The US Court of Appeals for the Federal Circuit endorsed for the first time the “all substantial rights” test to determine whether inventions are commonly owned for purposes of obviousness-type double patenting validity analysis of a later patent. Immunex Corp. v. Sandoz, Inc., Case No. 20-1037 (Fed. Cir. July 1, 2020) (O’Malley, J.) (Reyna, J., dissenting). The Court determined that patents were not commonly owned—and therefore a later patent was not invalid for obviousness-type double patenting—when the patentee retained a secondary right to sue for infringement and the right to “veto” further assignment of the patents by the grantee.
Roche licensed a family of patent applications to Immunex. Under the license agreement, Immunex agreed to pay a running royalty to Roche based on sales of products incorporating the patented technology. Non-party Amgen subsequently acquired Immunex. Amgen, Immunex and Roche entered into an agreement to eliminate the continuing royalties to Roche. The agreement granted to Immunex a paid-up, irrevocable, exclusive license to the US patent family for the patents-in-suit and gave Immunex the sole right to sublicense. It further granted Immunex the exclusive right to prosecute applications in the US patent family. Critically, Roche retained the secondary right to assert the patents if Immunex did not assert them in litigation after being informed of potential infringement, and the right to veto any downstream assignment by Immunex to a third party.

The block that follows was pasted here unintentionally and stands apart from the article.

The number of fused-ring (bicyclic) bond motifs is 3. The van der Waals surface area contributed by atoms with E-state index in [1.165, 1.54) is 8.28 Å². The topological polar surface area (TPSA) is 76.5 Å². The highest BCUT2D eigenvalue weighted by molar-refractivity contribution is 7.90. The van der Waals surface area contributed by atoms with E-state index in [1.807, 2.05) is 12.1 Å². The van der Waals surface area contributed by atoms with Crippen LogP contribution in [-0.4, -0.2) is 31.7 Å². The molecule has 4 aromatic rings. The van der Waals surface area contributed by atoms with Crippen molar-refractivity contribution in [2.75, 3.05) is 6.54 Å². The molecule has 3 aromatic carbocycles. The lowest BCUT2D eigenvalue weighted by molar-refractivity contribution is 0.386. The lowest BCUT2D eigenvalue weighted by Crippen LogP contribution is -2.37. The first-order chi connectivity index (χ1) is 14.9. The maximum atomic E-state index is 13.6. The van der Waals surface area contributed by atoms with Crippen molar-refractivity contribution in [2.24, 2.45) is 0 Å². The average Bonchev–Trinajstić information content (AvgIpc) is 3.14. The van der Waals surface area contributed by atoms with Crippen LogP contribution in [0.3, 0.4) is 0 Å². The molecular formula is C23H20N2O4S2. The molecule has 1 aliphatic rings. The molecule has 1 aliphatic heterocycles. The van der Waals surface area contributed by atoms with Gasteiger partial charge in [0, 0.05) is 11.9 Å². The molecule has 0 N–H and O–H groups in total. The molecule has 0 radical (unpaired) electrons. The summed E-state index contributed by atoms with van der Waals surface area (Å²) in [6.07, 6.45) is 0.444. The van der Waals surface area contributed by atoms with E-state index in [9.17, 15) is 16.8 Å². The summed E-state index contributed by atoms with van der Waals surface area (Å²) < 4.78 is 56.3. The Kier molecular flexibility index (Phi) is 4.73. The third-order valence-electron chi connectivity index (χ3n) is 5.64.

Immunex and Roche later sued Sandoz for infringing a patent included in the license agreement. At trial, Sandoz argued that the patents-in-suit were invalid for obviousness-type double patenting over several patents filed by Immunex.
The judicially created doctrine of obviousness-type double patenting prohibits claims in a second patent that, while not for the same invention, are so similar to the claims of a commonly owned earlier patent that granting both patents exclusive rights would “effectively extend the life of patent protection.” This doctrine rests primarily on two justifications: preventing unjustified extension of the time of the right to exclude, and preventing multiple infringement suits by different assignees. The doctrine applies to all commonly owned patents, including cases in which the obvious variant inventions have different inventors.
Urging a novel theory of common ownership, Sandoz argued that although the patents-in-suit were assigned to Roche, Immunex effectively owned both the Immunex patents and the patents-in-suit. Sandoz asserted that the agreement between Amgen, Immunex and Roche conveyed “all substantial rights” in the patents-in-suit, which was tantamount to an assignment of ownership. Thus, Sandoz argued that the “all substantial rights” test, which previously had only been used to determine who had standing to sue for infringement as a “patentee” under 35 USC § 281, should apply in the context of obviousness-type double patenting.
Immunex argued that the “common ownership” analysis should take into account ownership at the time of invention, such that common-ownership-based obviousness-type double patenting arises only where the relevant inventions were owned by the same entity.
The Federal Circuit agreed with Sandoz, endorsing for the first time the all substantial rights test to [...]